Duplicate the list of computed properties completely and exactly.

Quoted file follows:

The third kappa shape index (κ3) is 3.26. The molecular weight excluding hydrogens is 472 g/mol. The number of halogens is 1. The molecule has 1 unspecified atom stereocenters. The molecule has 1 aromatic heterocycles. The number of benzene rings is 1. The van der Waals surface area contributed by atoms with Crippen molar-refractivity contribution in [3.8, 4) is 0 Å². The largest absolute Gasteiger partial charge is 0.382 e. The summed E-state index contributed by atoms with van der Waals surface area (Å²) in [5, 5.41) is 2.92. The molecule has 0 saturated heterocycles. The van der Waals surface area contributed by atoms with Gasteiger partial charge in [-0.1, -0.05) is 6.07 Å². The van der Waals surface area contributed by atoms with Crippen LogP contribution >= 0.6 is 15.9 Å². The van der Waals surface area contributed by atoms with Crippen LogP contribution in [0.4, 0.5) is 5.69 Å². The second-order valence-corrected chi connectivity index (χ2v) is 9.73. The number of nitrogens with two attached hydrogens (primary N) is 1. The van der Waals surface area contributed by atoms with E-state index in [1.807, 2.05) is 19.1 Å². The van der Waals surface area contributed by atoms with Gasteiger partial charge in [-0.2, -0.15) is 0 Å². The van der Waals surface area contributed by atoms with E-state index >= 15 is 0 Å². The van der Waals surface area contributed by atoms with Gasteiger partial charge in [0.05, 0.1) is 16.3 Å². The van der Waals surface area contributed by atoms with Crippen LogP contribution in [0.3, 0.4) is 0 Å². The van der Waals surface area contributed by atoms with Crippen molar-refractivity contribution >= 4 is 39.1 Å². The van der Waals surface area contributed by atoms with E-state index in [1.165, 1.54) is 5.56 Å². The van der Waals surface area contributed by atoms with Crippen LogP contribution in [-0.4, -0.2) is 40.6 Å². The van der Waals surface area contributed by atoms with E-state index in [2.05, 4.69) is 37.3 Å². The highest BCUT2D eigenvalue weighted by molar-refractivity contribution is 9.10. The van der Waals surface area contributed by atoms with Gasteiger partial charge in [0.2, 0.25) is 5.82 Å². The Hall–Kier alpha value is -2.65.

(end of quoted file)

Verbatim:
The third kappa shape index (κ3) is 3.26. The molecular weight excluding hydrogens is 472 g/mol. The number of halogens is 1. The molecule has 1 unspecified atom stereocenters. The molecule has 1 aromatic heterocycles. The number of benzene rings is 1. The van der Waals surface area contributed by atoms with Crippen molar-refractivity contribution in [3.8, 4) is 0 Å². The largest absolute Gasteiger partial charge is 0.382 e. The summed E-state index contributed by atoms with van der Waals surface area (Å²) in [5, 5.41) is 2.92. The molecule has 0 saturated heterocycles. The van der Waals surface area contributed by atoms with Gasteiger partial charge in [-0.1, -0.05) is 6.07 Å². The van der Waals surface area contributed by atoms with Crippen LogP contribution >= 0.6 is 15.9 Å². The van der Waals surface area contributed by atoms with Crippen LogP contribution in [0.4, 0.5) is 5.69 Å². The second-order valence-corrected chi connectivity index (χ2v) is 9.73. The number of nitrogens with two attached hydrogens (primary N) is 1. The van der Waals surface area contributed by atoms with E-state index in [1.807, 2.05) is 19.1 Å². The van der Waals surface area contributed by atoms with Gasteiger partial charge in [-0.2, -0.15) is 0 Å². The van der Waals surface area contributed by atoms with E-state index >= 15 is 0 Å². The van der Waals surface area contributed by atoms with Gasteiger partial charge in [0.05, 0.1) is 16.3 Å². The van der Waals surface area contributed by atoms with Crippen LogP contribution in [0.3, 0.4) is 0 Å². The van der Waals surface area contributed by atoms with Crippen molar-refractivity contribution >= 4 is 39.1 Å². The van der Waals surface area contributed by atoms with E-state index in [1.165, 1.54) is 5.56 Å². The van der Waals surface area contributed by atoms with Crippen LogP contribution in [-0.4, -0.2) is 40.6 Å². The van der Waals surface area contributed by atoms with E-state index in [2.05, 4.69) is 37.3 Å². The highest BCUT2D eigenvalue weighted by molar-refractivity contribution is 9.10. The van der Waals surface area contributed by atoms with Gasteiger partial charge in [0.2, 0.25) is 5.82 Å². The Hall–Kier alpha value is -2.65.